|Highlights of Review of Optometry’s 2008 Income Survey
|Average Net Income
||$121,273 (n = 530)|
|Median Net Income
|| $100,000 (n
|Average Net Income by Years in Practice
|Less than 10 years
||$93,726 (n = 176)|
|11 to 20 years
||$128,191 (n = 130)|
|21 to 30 years
||$146,744 (n = 119)|
|More than 30 years
||$138,728 (n = 65)|
|Self-Employed O.D.s Average Net Income
| All self-employed O.D.s
||$136,594 (n = 334)|
| Solo practitioner
||$128,441 (n = 193)|
| Partner/group practice
||$122,893 (n = 12)|
|Employed O.D.s Average Net Income
|All employed O.D.s
||$93,886 (n = 196)|
|Other O.D. or M.D.
||$94,077 (n = 104)|
||$86,230 (n = 28)|
||$101,567 (n = 21)|
||$93,420 (n = 41)|
|Average Gross Revenue – All O.D.s
||$443,752 (n = 428)|
|Median Gross Revenue – All O.D.s
||$350,000 (n = 428)|
|Self-employed O.D.s Average Gross Revenue
||$512,906 (n = 302)|
|Self-employed O.D.s Median Gross Revenue
||$450,000 (n = 302)|
|Employed O.D.s Average Gross Revenue
||$275,572 (n = 126)|
| Employed O.D.s Median Gross
||$126,000 (n = 126)|
Dr. Almaraz’s story is not uncommon. For the first time in years, it seems that optometric income actually decreased rather than increased—at least among our survey respondents. Also, gross revenues are down for at least the fifth year in a row. Still, profit margin appears to be holding steady, and nearly two-thirds of O.D.s say they are at least satisfied with their income.
These are some of the results of Review of Optometry’s 21st Income Survey. The survey was e-mailed to more than 22,000 readers, and more than 530 optometrists responded.
Numbers Out of Whack?
According to our survey, the average optometrist (including both self-employed and employed doctors) had an annual net income of $121,273 in 2008. Compare that to $135,484 in 2007. That’s a decrease of 10.5%. Very extreme salaries, either very high or very low, can skew the average income. So, median income—the midpoint amount of all responses—may provide a different picture of the typical optometrist’s income. Among all O.D.s, median net income was $100,000 in 2008 compared with $120,000 in 2007—a decrease of more than 16%.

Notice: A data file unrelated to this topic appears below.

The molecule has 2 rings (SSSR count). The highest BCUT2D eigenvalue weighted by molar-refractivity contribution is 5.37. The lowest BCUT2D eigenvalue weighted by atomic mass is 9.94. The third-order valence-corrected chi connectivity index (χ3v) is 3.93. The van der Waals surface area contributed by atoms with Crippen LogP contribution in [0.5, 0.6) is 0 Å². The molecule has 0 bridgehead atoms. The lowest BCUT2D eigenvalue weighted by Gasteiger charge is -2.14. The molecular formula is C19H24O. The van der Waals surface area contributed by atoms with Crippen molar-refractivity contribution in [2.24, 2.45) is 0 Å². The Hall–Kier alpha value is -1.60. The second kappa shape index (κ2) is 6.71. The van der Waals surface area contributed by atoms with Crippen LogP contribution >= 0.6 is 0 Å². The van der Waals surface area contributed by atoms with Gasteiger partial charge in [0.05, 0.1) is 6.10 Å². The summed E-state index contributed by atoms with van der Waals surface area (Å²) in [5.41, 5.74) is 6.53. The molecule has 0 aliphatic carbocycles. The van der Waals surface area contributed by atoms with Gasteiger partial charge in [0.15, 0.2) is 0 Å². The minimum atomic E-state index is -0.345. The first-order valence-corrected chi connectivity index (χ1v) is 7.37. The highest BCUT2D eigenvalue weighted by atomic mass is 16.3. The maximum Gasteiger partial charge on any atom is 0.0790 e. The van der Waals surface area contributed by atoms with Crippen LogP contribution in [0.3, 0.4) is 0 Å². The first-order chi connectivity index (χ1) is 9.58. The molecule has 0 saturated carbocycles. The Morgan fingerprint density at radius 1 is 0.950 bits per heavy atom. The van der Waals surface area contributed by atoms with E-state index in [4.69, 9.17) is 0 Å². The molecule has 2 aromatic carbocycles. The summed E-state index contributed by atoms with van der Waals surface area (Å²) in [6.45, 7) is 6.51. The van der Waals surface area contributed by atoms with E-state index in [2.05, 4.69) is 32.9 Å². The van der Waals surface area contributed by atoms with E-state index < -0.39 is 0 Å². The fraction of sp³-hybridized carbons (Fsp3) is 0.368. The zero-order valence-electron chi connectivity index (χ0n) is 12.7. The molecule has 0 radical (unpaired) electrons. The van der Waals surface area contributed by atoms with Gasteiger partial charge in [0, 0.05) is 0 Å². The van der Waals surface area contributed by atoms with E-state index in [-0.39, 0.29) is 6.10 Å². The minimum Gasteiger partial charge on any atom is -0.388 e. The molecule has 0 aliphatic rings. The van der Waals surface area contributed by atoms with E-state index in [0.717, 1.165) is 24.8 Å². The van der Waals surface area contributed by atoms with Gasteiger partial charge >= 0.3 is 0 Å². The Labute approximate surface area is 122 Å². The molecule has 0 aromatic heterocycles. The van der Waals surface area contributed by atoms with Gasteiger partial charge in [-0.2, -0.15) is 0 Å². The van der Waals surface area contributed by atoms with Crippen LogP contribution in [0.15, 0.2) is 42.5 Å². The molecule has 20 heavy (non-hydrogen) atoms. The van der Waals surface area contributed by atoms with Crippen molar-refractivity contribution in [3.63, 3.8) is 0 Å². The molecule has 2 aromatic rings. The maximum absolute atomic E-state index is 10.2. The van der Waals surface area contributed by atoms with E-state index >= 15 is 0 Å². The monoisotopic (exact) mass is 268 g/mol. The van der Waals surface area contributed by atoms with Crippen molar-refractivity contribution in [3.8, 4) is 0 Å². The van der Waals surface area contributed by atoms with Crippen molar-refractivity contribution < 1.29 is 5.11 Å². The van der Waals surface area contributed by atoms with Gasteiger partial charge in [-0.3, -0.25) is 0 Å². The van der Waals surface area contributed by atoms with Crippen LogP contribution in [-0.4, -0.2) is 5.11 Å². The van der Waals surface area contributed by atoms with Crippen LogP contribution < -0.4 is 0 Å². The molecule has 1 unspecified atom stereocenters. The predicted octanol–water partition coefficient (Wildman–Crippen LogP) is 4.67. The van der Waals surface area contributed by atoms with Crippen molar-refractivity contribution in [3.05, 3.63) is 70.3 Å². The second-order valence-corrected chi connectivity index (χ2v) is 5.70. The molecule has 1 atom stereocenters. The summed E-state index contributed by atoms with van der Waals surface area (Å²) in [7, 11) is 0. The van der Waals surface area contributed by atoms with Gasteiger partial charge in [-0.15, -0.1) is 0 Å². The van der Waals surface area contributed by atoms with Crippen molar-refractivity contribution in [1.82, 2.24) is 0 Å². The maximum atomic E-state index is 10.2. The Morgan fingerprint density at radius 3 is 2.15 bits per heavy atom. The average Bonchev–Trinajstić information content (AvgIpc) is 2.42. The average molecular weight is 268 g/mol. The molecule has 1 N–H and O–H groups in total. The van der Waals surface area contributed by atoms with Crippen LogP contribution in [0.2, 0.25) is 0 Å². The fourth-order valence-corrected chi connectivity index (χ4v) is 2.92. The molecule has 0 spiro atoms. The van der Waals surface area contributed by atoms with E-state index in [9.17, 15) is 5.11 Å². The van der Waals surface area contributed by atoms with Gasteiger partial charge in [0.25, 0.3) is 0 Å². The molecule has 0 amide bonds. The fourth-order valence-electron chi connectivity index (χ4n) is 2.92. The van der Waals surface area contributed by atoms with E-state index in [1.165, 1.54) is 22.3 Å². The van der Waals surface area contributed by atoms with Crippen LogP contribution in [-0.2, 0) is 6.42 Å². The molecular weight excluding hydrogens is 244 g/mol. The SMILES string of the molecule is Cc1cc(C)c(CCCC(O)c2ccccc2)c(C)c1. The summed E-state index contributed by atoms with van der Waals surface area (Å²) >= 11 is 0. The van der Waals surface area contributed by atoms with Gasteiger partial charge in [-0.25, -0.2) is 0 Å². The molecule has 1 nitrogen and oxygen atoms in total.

At this point, you’re asking yourself, “Can optometric income really have dropped that much? Is this survey out of whack? Maybe there are artifacts in the data? Or, maybe those O.D.s who aren’t making as much money have more time to answer e-mail surveys?” Maybe. The sample size of this survey is likely not truly representative of the larger population of all optometrists. However, the number and distribution of this year’s survey respondents are nearly identical to those of last year’s survey. (For example, 539 O.D.s responded to last year’s survey and 530 responded to this year’s survey. Also, the numbers of O.D.s in each employment category, and the numbers of O.D.s categorized by years in practice, are very similar to those of our survey last year.)
Self-Employed and Employed
Average income for self-employed doctors decreased to $136,594 from $151,548 in 2007, a decline of almost 10%. Then again, some private practitioners are doing better than surviving. “In a tough economy, my income has not decreased but has increased,” says Dale P. Lindsey, O.D., of Cortland, Ohio. Dr. Lindsey credits a well-defined five-year marketing plan for bolstering the bottom line. Among optometrists who are employed, average salary decreased to $93,886 in 2008 compared with $107,899 in 2007, a drop of almost 13%.
Optometrist Daniel Broza, of 20/20 Eyecare in Williamsburg, Va., takes it with a grain of salt. “There are many people in worse financial shape who have lost their jobs or taken a pay cut.”
Average gross revenue for all O.D.s has been declining since 2004, according to our surveys. Average gross in 2008 was $443,752 compared with $469,711 in 2007, a dip of 5.5%. For self-employed optometrists, average gross revenue decreased from $529,478 in 2007 to $512,906, a reduction of 3.1%.
Profit margin is net income divided by gross revenue, and it’s often used to indicate a practice’s economic health. According to respondents, profit margins in 2008 compared favorably with those of 2007. Most O.D.s say their profit margin stayed the same (56% in 2008; 55% in 2007) or even increased (25% in both 2008 and 2007). One O.D. explains how he did it. “We’ve managed to contain our cost of goods as well as maximize the medical billing end of our practice,” says Samuel S. Estes, O.D., who is part of a group practice in Lansing, Mich. “Providing exceptional customer service has also helped in that patients don’t mind spending more if we can continuously exceed their expectations.”
A Plan for Improvement
Things can only get better, right? Many O.D.s believe the worst is over and it’s time to start looking ahead. Nearly half of respondents (45%) expect their income to increase in 2009. They say they’ll do this by increasing medical billing and services, improving efficiency, honing marketing efforts, boosting fees and seeing more patients. Making improvements doesn’t necessarily mean tightening your belt. Leslie Falcon, O.D., of Chandler, Ariz., plans to get more involved in community service. “Word of mouth has been our best advertisement, and it seems the more people I meet, the more patients I have,” she says. “Plus, I enjoy volunteering.”